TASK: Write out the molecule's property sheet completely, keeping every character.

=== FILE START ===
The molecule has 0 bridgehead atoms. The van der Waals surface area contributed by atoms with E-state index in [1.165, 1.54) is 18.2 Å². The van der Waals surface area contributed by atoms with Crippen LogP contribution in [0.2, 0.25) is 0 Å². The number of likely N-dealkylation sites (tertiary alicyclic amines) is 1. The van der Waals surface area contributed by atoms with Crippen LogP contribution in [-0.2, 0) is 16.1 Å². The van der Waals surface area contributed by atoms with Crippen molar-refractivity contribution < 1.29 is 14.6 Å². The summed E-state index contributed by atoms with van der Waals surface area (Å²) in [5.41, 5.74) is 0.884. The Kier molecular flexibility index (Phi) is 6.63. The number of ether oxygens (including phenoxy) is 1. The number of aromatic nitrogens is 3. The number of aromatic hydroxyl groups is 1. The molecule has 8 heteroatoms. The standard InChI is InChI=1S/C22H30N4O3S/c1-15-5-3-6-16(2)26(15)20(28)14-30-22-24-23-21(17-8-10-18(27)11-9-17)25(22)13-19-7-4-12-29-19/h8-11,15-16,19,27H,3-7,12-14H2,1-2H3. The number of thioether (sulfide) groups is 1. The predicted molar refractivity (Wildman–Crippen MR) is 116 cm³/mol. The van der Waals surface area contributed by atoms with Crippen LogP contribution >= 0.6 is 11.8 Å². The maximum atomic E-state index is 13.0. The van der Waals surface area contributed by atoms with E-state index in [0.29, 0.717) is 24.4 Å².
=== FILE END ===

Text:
The molecule has 0 bridgehead atoms. The van der Waals surface area contributed by atoms with E-state index in [1.165, 1.54) is 18.2 Å². The van der Waals surface area contributed by atoms with Crippen LogP contribution in [0.2, 0.25) is 0 Å². The number of likely N-dealkylation sites (tertiary alicyclic amines) is 1. The van der Waals surface area contributed by atoms with Crippen LogP contribution in [-0.2, 0) is 16.1 Å². The van der Waals surface area contributed by atoms with Crippen molar-refractivity contribution < 1.29 is 14.6 Å². The summed E-state index contributed by atoms with van der Waals surface area (Å²) in [5.41, 5.74) is 0.884. The Kier molecular flexibility index (Phi) is 6.63. The number of ether oxygens (including phenoxy) is 1. The number of aromatic nitrogens is 3. The number of aromatic hydroxyl groups is 1. The molecule has 8 heteroatoms. The standard InChI is InChI=1S/C22H30N4O3S/c1-15-5-3-6-16(2)26(15)20(28)14-30-22-24-23-21(17-8-10-18(27)11-9-17)25(22)13-19-7-4-12-29-19/h8-11,15-16,19,27H,3-7,12-14H2,1-2H3. The number of thioether (sulfide) groups is 1. The predicted molar refractivity (Wildman–Crippen MR) is 116 cm³/mol. The van der Waals surface area contributed by atoms with Crippen LogP contribution >= 0.6 is 11.8 Å². The maximum atomic E-state index is 13.0. The van der Waals surface area contributed by atoms with E-state index in [0.29, 0.717) is 24.4 Å².